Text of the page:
A macrophage surrounded by retroviruses, Wikimedia, doi:10.1371/journal.pbio.0040445

Fragments of ancient viruses buried in the genomes of mammals and other vertebrates typically lay dormant but can awaken in immune-compromised mice and may cause cancers, according to a new study published today (October 24) in Nature. The trigger for the resurrection of such viruses, known as endogenous retroviruses (ERVs), could be other microbes, which are unfettered in such immune-compromised mice.

“This study provides a link between exposure to other microbes—commensals or even pathogens—and activation of endogenous retroviruses, which in mice leads to cancer,” said senior author George Kassiotis, an immunologist at The National Institute of Medical Research in the United Kingdom. But other researchers are skeptical of the connection.

ERVs are the broken remains of ancient retroviral infections, in which fragments of viral RNA are reverse-transcribed into DNA and become part of the host genome, where they collect mutations that prevent...

Though researchers had suspected that ERVs could reactivate and recombine, the study provides direct evidence of such an event, says immunologist David Markovitz of the University of Michigan, who was not involved with the study. “It’s extremely interesting that the mice activate or reactive their expression of ERVs in the absence of antibodies,” he said, “and that [the researchers] saw corrections in mutated genes that actually leads to replication of virus.”

Modern retroviruses have long been associated with the development of cancers, and Kassiotis’s team thought the ancient viruses could be similarly dangerous. Indeed, mice with infectious, recombined retroviruses developed significantly more tumors in their spleens and thymus, where levels of retroviral expression were high.

But, despite this link between ancient viruses and active cancer, some retroviral experts are more intrigued by what the authors think is the cause of viral reactivation.  “The interesting wrinkle on this study is the apparent importance of the immunodeficiency,” sad virologist John Coffin, of Tufts University, who was not involved in the study.

Previous data have indicated that signals from bacteria in the mouse gut could lead to increased EVR expression, but that antibodies usually block those microbial signals. Thus, Kassiotis’s team hypothesized that in the absence of such antibodies in their immunodeficient mice, invading microbes could activate ERV expression.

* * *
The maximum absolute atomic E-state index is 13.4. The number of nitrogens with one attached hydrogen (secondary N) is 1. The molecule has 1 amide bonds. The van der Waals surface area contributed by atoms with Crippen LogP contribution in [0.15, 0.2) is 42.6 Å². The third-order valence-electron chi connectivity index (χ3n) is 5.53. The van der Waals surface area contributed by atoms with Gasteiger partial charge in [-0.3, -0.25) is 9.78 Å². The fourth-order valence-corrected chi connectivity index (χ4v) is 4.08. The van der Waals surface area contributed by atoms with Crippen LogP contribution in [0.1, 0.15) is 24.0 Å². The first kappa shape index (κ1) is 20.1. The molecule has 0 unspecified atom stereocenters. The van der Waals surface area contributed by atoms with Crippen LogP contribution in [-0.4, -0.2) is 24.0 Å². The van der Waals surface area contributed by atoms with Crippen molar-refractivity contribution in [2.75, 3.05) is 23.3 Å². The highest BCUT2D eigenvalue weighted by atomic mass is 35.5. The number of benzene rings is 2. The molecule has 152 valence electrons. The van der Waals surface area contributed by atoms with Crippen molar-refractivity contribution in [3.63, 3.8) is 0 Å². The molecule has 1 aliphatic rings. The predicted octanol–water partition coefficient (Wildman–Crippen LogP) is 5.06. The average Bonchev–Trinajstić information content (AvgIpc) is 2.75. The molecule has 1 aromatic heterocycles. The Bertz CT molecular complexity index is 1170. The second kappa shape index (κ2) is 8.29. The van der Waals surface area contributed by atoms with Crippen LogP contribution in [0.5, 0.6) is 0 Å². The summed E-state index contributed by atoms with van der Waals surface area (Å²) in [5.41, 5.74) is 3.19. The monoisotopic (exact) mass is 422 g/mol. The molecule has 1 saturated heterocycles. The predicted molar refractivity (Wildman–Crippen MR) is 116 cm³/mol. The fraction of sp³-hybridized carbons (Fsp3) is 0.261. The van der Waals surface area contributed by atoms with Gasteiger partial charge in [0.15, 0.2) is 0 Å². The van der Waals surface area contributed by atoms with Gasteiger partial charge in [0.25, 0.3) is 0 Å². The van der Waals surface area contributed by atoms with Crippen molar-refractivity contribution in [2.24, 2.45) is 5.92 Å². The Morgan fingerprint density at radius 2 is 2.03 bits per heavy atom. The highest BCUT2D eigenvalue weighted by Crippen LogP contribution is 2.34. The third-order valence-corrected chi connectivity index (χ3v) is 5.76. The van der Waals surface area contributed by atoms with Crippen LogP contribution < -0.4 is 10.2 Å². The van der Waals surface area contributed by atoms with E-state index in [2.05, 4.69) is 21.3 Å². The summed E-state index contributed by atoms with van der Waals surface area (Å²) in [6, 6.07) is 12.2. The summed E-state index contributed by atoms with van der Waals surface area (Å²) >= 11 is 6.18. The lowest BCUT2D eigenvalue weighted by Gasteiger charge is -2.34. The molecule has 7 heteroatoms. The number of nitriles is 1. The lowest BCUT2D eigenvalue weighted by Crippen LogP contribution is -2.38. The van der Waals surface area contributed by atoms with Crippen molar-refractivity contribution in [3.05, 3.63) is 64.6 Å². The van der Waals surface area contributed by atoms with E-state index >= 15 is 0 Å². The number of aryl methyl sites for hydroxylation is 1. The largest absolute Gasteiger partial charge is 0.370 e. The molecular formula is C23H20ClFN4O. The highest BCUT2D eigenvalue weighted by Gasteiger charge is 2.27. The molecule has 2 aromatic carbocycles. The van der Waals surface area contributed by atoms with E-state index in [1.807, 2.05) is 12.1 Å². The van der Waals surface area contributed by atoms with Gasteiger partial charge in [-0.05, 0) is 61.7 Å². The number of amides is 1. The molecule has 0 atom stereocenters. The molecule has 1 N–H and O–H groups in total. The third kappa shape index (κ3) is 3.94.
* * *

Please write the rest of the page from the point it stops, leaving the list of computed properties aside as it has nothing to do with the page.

Indeed, when placed in germ-free environments, or fed acidic water that would limit their gut microbes, the immune-deficient mice experienced less viral reactivation.

“These findings are intriguing, but raise questions” about the mechanism for reactivation, wrote oncologists Reiner Strick and Pamela Strissel of University of Erlangen, Germany, in a joint statement to The Scientist.

Markovitz agreed. Many factors influence and are influenced by the microflora of the gut, so it’s unclear whether changes in the microflora is the cause of viral reactivation or if it's merely a coincidence, he said. “Thinking [the trigger is] the microbiome is attractive, but there’s no evidence for that.”

Still, the study provides a starting point to explore the interplay between gut microbes and retroviruses that lead to cancers in mice and other organisms. If true, Kassiotis speculated, the implications could be far-reaching. “You could imagine a link between persistent infection or inflammation or even diet with the propensity to develop certain leukemias,” he said.

But the link to human health is even further way, cautions geneticist Dixie Mager of the University of British Columbia, Canada, who was not involved in the study. There are specific features of the mouse model that make it possible for these viruses to recombine in mice that aren’t present in humans, she explains. “It is therefore extremely unlikely that ‘active’ human ERVs could be generated by similar mechanisms in immune compromised individuals.”

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